Our editors pick the products and services we write about. When you buy through our links, ZDNet may earn a commission.

Walmart to roll out 740,000 Galaxy XCover Pro smartphones and Me@Walmart app to workers

Samsung said it was the company’s largest mobile enterprise deal in the US.

Walmart and Samsung have announced a new deal that will see Walmart associates throughout thousands of stores now carry 740,000 Galaxy XCover Pro smartphones for both work uses and personal use. 

In a statement, Samsung said it was the company's "largest mobile enterprise deal in the US" considering that almost half of Walmart's US store population will get a smartphone by the end of the year.

In conjunction with the announcement, Walmart unveiled a new app for their workers called Me@Walmart. In a blog post from Walmart senior vice president Drew Holler and vice president of products Kellie Romack, the company explained that the app will give Walmart workers a "convenient, secure location" for their needs and daily tasks. 

The Me@Walmart app will include access to tools for scheduling, scanning inventory, mobile clock ins and more. The app will also allow associates to use Ask Sam, a tool that helps workers search for merchandise in the store and answer questions for customers. 

The app will only be functional on the smartphone during work hours, but associates will be able to use the Galaxy XCover Pro like a personal device when they leave work.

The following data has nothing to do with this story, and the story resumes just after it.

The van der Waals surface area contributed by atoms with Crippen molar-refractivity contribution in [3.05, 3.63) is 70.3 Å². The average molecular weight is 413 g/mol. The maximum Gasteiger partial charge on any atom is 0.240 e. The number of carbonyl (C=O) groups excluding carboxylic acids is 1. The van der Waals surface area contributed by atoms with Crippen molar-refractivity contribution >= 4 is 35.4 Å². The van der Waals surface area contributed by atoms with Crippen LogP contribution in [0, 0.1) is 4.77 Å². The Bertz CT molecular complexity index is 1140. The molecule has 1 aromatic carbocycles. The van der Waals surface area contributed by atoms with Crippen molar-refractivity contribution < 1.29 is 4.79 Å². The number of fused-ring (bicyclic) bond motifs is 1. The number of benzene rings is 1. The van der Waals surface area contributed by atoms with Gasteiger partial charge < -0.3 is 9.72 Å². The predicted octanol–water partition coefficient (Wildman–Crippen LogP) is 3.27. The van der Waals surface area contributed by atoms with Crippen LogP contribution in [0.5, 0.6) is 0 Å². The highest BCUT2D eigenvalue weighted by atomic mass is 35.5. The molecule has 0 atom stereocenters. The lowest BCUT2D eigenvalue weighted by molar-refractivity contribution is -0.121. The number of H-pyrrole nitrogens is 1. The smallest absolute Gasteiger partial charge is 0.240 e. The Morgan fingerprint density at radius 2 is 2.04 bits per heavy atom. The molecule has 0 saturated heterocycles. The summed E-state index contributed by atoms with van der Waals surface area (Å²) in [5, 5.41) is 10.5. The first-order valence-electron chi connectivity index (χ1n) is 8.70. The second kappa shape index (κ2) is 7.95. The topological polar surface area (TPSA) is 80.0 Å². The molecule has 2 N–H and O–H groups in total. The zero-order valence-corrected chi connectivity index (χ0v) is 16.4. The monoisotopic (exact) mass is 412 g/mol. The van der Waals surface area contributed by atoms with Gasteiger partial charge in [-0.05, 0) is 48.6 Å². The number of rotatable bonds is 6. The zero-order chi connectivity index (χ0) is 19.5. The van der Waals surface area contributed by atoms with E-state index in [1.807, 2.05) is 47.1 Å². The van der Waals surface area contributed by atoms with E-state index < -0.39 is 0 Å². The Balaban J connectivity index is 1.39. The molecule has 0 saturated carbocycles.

Hamshy Raveendran, head of product management at Samsung Electronics Americas, said the device will "put everything associates need at their fingertips to help them better serve their customers." 

"We're excited to support Walmart as they lead the retail industry in leveraging mobile to empower their frontline employees," Raveendran said. 

The devices will come with a case, protection plan and Samsung Knox, a security platform that Samsung said is "defense-grade." It will also come with a push-to-talk feature. 

Walmart and Samsung said that through Samsung Knox, workers can be assured that Walmart will not have any access to the personal data of the associates who use it outside of work. 

Special feature

Digital Transformation: A CXO's Guide

Reimagining business for the digital age is the number-one priority for many of today's top executives. We offer practical advice and examples of how to do it right.

Read More

Holler and Romack explained that associates now carry handheld devices that they share with other workers. But the company did a test of the Samsung smartphones and was encouraged to expand the program. 

Through the Me@Walmart app on the devices, Walmart employees can view their next two weeks of shifts, figure out how much paid time off they have, ask for schedule changes and clock in. 

The company will be adding to the app in the future, with plans to include a feature that Walmart says will help "speed up the time it takes our stocking associates to get items from the backroom to the sales floor."

"Instead of scanning each box individually, associates just hold up their device and, using augmented reality, highlight the boxes that are ready to go. Product gets on the shelf faster — something we all know is increasingly important. In fact, since piloting it last year, this patent-pending capability takes a third of the time than the previous manual process," Holler and Romack wrote.

"As retail continues to evolve — and quickly — it's more critical than ever to equip our people with the tools and technology they need for success. Doing so makes work easier and more enjoyable, and it keeps the focus where we need it most — delivering a great in-store, pickup and delivery experience for our customers."